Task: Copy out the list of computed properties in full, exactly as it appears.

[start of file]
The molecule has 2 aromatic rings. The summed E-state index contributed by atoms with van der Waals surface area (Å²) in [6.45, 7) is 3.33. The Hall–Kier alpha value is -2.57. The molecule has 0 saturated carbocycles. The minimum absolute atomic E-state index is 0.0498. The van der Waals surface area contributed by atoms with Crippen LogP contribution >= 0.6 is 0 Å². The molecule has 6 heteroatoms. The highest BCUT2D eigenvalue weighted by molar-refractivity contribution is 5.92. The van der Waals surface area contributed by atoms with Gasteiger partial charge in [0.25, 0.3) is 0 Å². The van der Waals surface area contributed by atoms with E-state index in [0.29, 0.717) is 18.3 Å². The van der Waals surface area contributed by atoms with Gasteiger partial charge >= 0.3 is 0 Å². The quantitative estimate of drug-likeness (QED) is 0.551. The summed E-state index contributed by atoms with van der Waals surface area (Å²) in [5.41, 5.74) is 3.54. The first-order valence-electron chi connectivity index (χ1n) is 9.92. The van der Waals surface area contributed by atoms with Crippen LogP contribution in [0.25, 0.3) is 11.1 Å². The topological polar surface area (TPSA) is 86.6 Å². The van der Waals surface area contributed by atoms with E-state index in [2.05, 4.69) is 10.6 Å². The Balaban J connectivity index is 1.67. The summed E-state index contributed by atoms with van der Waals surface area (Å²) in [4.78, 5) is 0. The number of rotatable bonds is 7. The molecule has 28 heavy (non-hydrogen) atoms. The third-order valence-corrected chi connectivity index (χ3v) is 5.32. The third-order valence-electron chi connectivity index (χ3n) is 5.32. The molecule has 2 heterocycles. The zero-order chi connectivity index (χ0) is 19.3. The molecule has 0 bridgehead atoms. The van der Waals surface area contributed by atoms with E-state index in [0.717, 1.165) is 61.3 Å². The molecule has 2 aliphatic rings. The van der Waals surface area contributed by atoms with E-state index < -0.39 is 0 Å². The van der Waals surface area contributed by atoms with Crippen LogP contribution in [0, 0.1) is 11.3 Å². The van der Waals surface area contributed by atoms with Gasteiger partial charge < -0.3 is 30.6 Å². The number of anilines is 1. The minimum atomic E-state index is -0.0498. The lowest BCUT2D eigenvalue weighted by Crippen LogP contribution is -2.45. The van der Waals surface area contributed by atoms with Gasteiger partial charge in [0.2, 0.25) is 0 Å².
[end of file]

The molecule has 2 aromatic rings. The summed E-state index contributed by atoms with van der Waals surface area (Å²) in [6.45, 7) is 3.33. The Hall–Kier alpha value is -2.57. The molecule has 0 saturated carbocycles. The minimum absolute atomic E-state index is 0.0498. The van der Waals surface area contributed by atoms with Crippen LogP contribution >= 0.6 is 0 Å². The molecule has 6 heteroatoms. The highest BCUT2D eigenvalue weighted by molar-refractivity contribution is 5.92. The van der Waals surface area contributed by atoms with Gasteiger partial charge in [0.25, 0.3) is 0 Å². The van der Waals surface area contributed by atoms with E-state index in [0.29, 0.717) is 18.3 Å². The van der Waals surface area contributed by atoms with Gasteiger partial charge >= 0.3 is 0 Å². The quantitative estimate of drug-likeness (QED) is 0.551. The summed E-state index contributed by atoms with van der Waals surface area (Å²) in [5.41, 5.74) is 3.54. The first-order valence-electron chi connectivity index (χ1n) is 9.92. The van der Waals surface area contributed by atoms with Crippen LogP contribution in [0.25, 0.3) is 11.1 Å². The topological polar surface area (TPSA) is 86.6 Å². The van der Waals surface area contributed by atoms with E-state index in [2.05, 4.69) is 10.6 Å². The Balaban J connectivity index is 1.67. The summed E-state index contributed by atoms with van der Waals surface area (Å²) in [4.78, 5) is 0. The number of rotatable bonds is 7. The molecule has 28 heavy (non-hydrogen) atoms. The third-order valence-corrected chi connectivity index (χ3v) is 5.32. The third-order valence-electron chi connectivity index (χ3n) is 5.32. The molecule has 2 heterocycles. The zero-order chi connectivity index (χ0) is 19.3. The molecule has 0 bridgehead atoms. The van der Waals surface area contributed by atoms with E-state index in [0.717, 1.165) is 61.3 Å². The molecule has 2 aliphatic rings. The van der Waals surface area contributed by atoms with E-state index < -0.39 is 0 Å². The van der Waals surface area contributed by atoms with Crippen LogP contribution in [0, 0.1) is 11.3 Å². The van der Waals surface area contributed by atoms with Gasteiger partial charge < -0.3 is 30.6 Å². The number of anilines is 1. The minimum atomic E-state index is -0.0498. The lowest BCUT2D eigenvalue weighted by Crippen LogP contribution is -2.45. The van der Waals surface area contributed by atoms with Gasteiger partial charge in [0.2, 0.25) is 0 Å².